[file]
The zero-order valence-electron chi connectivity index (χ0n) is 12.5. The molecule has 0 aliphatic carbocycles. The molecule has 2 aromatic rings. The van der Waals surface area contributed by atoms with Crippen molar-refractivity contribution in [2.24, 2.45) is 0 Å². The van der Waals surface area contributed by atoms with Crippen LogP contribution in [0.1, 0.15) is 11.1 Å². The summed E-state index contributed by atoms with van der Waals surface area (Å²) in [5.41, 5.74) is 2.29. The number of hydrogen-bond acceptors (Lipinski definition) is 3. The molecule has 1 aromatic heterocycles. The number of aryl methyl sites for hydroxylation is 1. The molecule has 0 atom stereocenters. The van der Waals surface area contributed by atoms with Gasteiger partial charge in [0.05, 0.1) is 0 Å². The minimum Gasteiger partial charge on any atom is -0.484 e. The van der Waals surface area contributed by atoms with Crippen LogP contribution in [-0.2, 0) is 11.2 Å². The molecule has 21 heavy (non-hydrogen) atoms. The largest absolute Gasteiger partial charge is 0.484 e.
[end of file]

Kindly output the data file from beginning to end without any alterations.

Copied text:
The zero-order valence-electron chi connectivity index (χ0n) is 12.5. The molecule has 0 aliphatic carbocycles. The molecule has 2 aromatic rings. The van der Waals surface area contributed by atoms with Crippen molar-refractivity contribution in [2.24, 2.45) is 0 Å². The van der Waals surface area contributed by atoms with Crippen LogP contribution in [0.1, 0.15) is 11.1 Å². The summed E-state index contributed by atoms with van der Waals surface area (Å²) in [5.41, 5.74) is 2.29. The number of hydrogen-bond acceptors (Lipinski definition) is 3. The molecule has 1 aromatic heterocycles. The number of aryl methyl sites for hydroxylation is 1. The molecule has 0 atom stereocenters. The van der Waals surface area contributed by atoms with Gasteiger partial charge in [0.05, 0.1) is 0 Å². The minimum Gasteiger partial charge on any atom is -0.484 e. The van der Waals surface area contributed by atoms with Crippen LogP contribution in [-0.2, 0) is 11.2 Å². The molecule has 21 heavy (non-hydrogen) atoms. The largest absolute Gasteiger partial charge is 0.484 e.